Community meet regarding proposed Distribution Centre

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Despite the terrible weather, on Thursday, February 27, the Rideau Action Group (RAG) welcomed the public to its community information session and fundraiser in the Village of North Gower. It was a resounding success, with almost 80 members of the public braving the snow to attend the event in person and, as of the end of February, over 400 people had viewed the live stream of the event on-line.

The purpose of the meeting was to provide information about the City of Ottawa’s zoning changes to accommodate a proposed e-commerce distribution centre on Roger Stevens Drive; and the subsequent appeal by Rideau Action Group of those changes to Ontario’s Local Planning Appeal Tribunal. North Gower MPP, Goldie Ghamari, was represented by a staffer who took notes. Ms. Ghamari has previously informed RAG members that she will host a town hall meeting on behalf of the Ministry of Transportation to bring together the community, the City of Ottawa and the developer.

The event was expertly MC-ed by Gordon Kubanek. Long-time resident of North Gower, Jo Sullivan, gave an emotional review of the history of the land and how it had originally been zoned as the Jordel Acres Subdivision, with extensive consultation and taking into account input from the community. She painted a picture of a close-knit community with a vision for the future of their Village. Teddie Laframboise followed with an account of how RAG was formed and spoke to the grave concerns that the community has about the proposed distribution centre as well as the way in which the City of Ottawa seems to be ignoring due process and stakeholder input in its planning decisions. Ray Steiger provided an overview of the main concerns connected to the rezoning. More detailed information was available from RAG members at stations set up around the hall.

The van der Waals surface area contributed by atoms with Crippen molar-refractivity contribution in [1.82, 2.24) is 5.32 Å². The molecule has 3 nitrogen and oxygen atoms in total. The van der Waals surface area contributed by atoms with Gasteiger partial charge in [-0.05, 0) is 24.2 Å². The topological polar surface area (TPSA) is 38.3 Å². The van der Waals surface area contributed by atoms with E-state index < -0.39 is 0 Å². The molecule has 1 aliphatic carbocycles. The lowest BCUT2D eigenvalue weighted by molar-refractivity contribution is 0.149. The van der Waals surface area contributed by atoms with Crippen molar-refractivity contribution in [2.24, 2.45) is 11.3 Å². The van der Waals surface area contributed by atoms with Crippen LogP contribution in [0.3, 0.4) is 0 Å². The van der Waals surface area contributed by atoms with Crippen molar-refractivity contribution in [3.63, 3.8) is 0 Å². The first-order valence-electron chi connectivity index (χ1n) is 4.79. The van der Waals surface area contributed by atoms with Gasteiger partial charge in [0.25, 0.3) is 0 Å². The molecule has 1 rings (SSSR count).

RAG identified the following five main areas of concern: the loss of future economic growth of the village, increased traffic, increased water use and flood potential, environmental damage and the creation of tenuous contract and seasonal employment that bear no relation to the community in which they exist. The presentations noted that the majority of studies submitted by the developer in support of the proposal were out-of-date, inaccurate or flawed. For example, the traffic study does not account for delivery trucks or slow-moving agricultural vehicles and even without those was predictive of long delays and a chaotic traffic environment. The Environmental Impact Statement failed to mention several endangered species that are known to use the property and relied on floodplain data that has been in need of revision for years.

RAG estimates that it will need to raise $65,000-$70,000 to hire experts such as lawyers, traffic specialists, urban planners, and archeologists to identify the flaws in the developer’s studies in an attempt to reverse the City’s decision in favour of the rezoning. Only experts in the field have standing to present before LPAT, so the community of North Gower is in the unenviable position of having to engage in a massive fundraising effort to take on Broccolini, a multi-million dollar company and the City of Ottawa. RAG and the community of North Gower are among a growing number of local groups experiencing the frustrating task of trying to hold the City accountable for poor planning decisions.

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